Should You Be Washing Your Face or Brushing Your Teeth First? A Dentist and a Derm Weigh In
Kara Jillian Brown
WELL + GOOD
October 13, 2022
Photo: Getty Images / Sellwell
Everyone has their own flow in the morning. Some make their bed first thing while others pop up and brew their coffee before anything else. But there's one part of your routine that requires a very specific order of operations: brushing your teeth and washing your face. Dermatologists and dentists agree—brushing your teeth should always come before washing your face.
"Toothpaste residue can irritate the skin," says Richard Lipari, DDS, cosmetic and general dentist in Chappaqua, New York. "Everyone’s skin is different so the degree to which the skin may be affected depends on the person. You should always wash your face after brushing your teeth."
This is especially true if you're already managing skin-care concerns and sensitive skin. "The fluoride can also aggravate rosacea and acne," says Mary Lupo, MD, a board-certified dermatologist in New Orleans. Plus, many kinds of toothpaste contain sodium lauryl sulfate (SLS).
"SLS is the prototypical sulfate ingredient that has been removed from sulfate-free products," says Joshua Zeichner, MD, a board-certified dermatologist in New York City. "It's a known irritant, causing skin inflammation. It used to be used commonly in cleansers and toothpaste because it acts as a surfactant to help remove dirt from the skin and gunk from teeth." As it foams it can get on to the skin surrounding the mouth, leading to irritation, inflammation, and severe dryness. This dryness can lead to a surge in oil production that results in pimples.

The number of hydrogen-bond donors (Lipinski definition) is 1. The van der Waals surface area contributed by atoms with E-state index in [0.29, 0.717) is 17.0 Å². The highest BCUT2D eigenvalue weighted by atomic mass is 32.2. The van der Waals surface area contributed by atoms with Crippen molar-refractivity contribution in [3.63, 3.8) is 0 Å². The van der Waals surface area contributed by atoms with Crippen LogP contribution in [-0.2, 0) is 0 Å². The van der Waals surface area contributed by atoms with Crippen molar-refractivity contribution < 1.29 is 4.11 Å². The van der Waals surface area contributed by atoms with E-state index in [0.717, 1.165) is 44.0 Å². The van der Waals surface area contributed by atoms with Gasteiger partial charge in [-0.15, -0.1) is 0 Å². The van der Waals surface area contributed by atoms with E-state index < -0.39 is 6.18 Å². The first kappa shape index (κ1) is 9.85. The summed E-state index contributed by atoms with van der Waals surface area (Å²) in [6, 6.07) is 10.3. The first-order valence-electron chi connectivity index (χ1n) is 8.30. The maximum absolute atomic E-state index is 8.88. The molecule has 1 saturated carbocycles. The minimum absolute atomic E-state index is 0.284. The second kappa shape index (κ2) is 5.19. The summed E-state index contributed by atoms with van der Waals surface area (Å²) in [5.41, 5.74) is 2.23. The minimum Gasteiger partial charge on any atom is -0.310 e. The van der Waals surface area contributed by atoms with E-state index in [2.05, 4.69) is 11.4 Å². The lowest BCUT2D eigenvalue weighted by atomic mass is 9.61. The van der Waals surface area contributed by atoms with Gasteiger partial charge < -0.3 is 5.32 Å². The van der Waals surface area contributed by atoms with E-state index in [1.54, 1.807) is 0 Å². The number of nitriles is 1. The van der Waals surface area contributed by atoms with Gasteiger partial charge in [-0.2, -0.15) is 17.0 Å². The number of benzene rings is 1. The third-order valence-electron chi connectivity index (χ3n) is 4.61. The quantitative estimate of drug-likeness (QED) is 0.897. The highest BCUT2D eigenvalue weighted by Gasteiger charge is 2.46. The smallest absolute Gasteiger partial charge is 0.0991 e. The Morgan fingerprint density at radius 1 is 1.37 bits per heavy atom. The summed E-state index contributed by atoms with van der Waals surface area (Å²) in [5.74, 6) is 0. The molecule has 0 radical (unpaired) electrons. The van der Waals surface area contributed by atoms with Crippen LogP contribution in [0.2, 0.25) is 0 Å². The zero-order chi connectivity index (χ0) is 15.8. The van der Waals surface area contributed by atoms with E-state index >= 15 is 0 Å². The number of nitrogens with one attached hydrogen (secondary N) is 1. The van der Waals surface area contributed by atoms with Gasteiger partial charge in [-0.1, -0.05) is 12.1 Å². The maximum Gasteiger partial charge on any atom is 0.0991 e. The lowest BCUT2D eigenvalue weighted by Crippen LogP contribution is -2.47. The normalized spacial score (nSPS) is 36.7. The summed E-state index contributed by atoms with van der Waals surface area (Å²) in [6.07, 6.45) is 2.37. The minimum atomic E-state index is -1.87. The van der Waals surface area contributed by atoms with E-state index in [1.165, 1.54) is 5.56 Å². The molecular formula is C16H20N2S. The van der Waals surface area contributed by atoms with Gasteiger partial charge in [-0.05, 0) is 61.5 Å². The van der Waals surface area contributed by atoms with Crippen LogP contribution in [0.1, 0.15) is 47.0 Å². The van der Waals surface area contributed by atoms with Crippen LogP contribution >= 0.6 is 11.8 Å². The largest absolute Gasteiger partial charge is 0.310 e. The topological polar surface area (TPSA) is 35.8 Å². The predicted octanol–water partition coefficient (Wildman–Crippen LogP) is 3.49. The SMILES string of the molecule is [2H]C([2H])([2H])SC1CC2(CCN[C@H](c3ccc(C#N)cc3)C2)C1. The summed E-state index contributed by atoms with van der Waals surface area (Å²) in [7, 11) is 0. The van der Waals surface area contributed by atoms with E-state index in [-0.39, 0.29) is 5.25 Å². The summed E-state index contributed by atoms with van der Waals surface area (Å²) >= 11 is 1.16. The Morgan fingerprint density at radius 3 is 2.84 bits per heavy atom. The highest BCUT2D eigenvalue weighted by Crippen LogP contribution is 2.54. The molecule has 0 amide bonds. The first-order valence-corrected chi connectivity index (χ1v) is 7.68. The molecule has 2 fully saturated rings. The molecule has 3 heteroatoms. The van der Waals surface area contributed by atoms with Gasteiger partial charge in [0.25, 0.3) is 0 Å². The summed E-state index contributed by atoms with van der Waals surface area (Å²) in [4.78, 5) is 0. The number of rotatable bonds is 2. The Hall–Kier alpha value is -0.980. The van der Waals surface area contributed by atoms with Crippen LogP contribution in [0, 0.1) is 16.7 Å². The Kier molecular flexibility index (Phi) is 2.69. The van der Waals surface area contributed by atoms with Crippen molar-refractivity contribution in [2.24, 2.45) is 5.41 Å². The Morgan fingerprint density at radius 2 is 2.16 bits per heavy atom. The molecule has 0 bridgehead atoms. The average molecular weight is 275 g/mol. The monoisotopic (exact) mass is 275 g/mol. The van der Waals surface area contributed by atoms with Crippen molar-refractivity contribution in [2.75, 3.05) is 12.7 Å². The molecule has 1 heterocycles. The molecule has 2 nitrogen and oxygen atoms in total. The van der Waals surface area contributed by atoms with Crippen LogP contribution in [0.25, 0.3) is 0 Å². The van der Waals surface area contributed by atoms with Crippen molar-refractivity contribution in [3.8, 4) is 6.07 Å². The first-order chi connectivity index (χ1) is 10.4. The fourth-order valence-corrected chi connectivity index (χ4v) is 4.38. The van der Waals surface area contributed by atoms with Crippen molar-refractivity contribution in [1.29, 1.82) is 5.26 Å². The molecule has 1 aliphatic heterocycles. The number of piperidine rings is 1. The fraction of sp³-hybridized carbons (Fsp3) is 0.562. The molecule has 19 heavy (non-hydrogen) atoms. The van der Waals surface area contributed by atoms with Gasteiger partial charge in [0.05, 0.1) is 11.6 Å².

But, the easy way to prevent this is to wash your face after you brush your teeth to get rid of any residue. Even if you don't experience irritation, getting toothpaste residue on your clean face can make your skin-care routine less effective.
"Many people spend a lot of time, money, and effort applying creams and serums to keep their skin healthy and youthful," says Dr. Lipari. "You want to avoid making the mistake of brushing your teeth and potentially having abrasive toothpaste 'contaminate' the skin you just spent so much time cleaning. "The best thing you can do is brush your teeth, floss(!), and then wash your face. That way, your skin will be free of any potential irritants when you head into your skin-care routine.